What Loucks, who’s now acting U.S. attorney in Boston, didn’t know until years later was that Pfizer managers were breaking that pledge not to practice so-called off-label marketing even before the ink was dry on their plea.
On the morning of Sept. 2, 2009, another Pfizer unit, Pharmacia & Upjohn, agreed to plead guilty to the same crime. This time, Pfizer executives had been instructing more than 100 salespeople to promote Bextra, a drug approved only for the relief of arthritis and menstrual discomfort, for treatment of acute pains of all kinds.
For this new felony, Pfizer paid the largest criminal fine in U.S. history: $1.19 billion. On the same day, it paid $1 billion to settle civil cases involving the off-label promotion of Bextra and three other drugs with the U.S. and 49 states.
“At the very same time Pfizer was in our office negotiating and resolving the allegations of criminal conduct in 2004, Pfizer was itself in its other operations violating those very same laws,” Loucks, 54, says. “They’ve repeatedly marketed drugs for things they knew they couldn’t demonstrate efficacy for. That’s clearly criminal.”
The penalties Pfizer paid this year for promoting Bextra off-label were the latest chapter in the drug’s benighted history. The FDA found Bextra to be so dangerous that Pfizer took it off the market for all uses in 2005…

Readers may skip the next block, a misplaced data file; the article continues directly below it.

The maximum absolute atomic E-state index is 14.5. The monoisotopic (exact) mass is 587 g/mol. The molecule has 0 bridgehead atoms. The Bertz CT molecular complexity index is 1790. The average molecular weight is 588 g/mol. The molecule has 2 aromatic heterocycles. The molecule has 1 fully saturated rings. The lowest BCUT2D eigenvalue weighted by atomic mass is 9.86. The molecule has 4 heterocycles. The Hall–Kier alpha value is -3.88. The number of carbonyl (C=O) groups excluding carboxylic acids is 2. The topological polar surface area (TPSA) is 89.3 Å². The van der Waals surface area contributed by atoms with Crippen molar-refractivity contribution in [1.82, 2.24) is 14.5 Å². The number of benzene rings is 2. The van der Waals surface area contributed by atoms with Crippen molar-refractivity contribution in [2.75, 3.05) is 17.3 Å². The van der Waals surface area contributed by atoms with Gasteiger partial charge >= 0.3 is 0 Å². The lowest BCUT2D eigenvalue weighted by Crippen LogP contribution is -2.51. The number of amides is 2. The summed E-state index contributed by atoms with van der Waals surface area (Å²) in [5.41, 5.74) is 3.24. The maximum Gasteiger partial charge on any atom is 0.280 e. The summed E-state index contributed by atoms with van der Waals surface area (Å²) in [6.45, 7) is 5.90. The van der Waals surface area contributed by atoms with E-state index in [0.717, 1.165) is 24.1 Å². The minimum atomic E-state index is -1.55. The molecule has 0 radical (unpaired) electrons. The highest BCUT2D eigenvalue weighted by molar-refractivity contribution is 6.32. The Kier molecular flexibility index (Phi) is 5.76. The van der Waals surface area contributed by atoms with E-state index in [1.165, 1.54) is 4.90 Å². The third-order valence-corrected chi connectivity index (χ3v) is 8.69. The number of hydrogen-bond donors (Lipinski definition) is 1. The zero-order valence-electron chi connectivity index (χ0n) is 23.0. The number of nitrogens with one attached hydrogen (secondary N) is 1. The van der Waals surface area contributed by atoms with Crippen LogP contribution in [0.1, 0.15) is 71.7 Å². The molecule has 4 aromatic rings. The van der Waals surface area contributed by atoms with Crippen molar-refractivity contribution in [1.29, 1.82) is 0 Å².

Since May 2004, Pfizer, Eli Lilly & Co., Bristol-Myers Squibb Co. and four other drug companies have paid a total of $7 billion in fines and penalties. Six of the companies admitted in court that they marketed medicines for unapproved uses…
In January 2009, Indianapolis-based Lilly, the largest U.S. psychiatric drug maker, pleaded guilty and paid $1.42 billion in fines and penalties to settle charges that it had for at least four years illegally marketed Zyprexa, a drug approved for the treatment of schizophrenia, as a remedy for dementia in elderly patients.
In five company-sponsored clinical trials, 31 people out of 1,184 participants died after taking the drug for dementia — twice the death rate for those taking a placebo…